During a game of “bucketball”, 17 year old Junior, John Erlanson, was discovered unconscious in the shallow end of the school pool. As an attorney who has handled many cases involving the wrongful death of children, I have yet to meet a parent in this situation who has not said: “I would gladly trade my life for his if it would bring him back.”
According to his sister, Casey, John was the youngest of four and the only male. He grew up in Atascadero and loved the Central Coast. He planned to go to Cuesta College and transfer to Cal Poly, the State University in San Luis Obispo County.
How John drowned in a pool with 30 other students present during a supervised class is a mystery, a story well covered by the local paper, the Tribune.
The Center for Disease Control says an average of 6 people drown each day. Drowning is the 4th leading cause of accidental death in the U.S. Out of the 4000 annual casualties, one third are children under the age of 14.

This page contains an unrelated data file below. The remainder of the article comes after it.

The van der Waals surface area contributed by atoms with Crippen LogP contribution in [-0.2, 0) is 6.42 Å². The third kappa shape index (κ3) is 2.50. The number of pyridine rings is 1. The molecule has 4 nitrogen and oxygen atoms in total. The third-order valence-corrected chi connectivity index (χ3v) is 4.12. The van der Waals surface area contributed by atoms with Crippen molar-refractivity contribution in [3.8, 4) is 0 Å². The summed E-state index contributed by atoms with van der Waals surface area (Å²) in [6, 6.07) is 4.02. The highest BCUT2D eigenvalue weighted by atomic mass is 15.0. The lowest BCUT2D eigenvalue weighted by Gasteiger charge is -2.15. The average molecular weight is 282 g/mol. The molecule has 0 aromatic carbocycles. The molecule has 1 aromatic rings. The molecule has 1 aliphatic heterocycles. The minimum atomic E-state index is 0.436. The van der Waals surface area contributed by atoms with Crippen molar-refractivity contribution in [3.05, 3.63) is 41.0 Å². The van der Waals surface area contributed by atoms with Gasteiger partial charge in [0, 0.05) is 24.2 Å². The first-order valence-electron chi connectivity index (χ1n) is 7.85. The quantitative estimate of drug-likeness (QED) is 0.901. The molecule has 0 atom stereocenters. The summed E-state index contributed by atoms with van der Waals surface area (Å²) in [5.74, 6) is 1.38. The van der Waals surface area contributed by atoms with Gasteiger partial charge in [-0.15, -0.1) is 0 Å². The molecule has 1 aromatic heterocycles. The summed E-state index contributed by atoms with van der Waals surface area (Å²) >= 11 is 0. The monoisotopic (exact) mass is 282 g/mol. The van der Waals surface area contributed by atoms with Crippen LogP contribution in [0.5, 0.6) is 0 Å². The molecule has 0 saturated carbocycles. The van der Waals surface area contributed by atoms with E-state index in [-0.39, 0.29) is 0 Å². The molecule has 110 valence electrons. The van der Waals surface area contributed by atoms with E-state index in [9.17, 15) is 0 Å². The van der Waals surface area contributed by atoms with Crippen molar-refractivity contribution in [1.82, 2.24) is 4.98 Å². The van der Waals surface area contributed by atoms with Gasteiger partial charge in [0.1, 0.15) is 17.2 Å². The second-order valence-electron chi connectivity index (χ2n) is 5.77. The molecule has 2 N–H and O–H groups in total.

Many of these tragic events are preventable and cause pool operators to change their practices. Often actionable negligence is involved and litigation ensues.
5,000 children under 14 are hospitalized for near drownings each year. Of those 15% die in the hospital and about 20% suffer permanent neurological disability.
The Foundation for Aquatic Injury Prevention and other organizations have great and proven techniques which would at least reduce the number of these tragedies (for every fatal drowning four are hospitalized).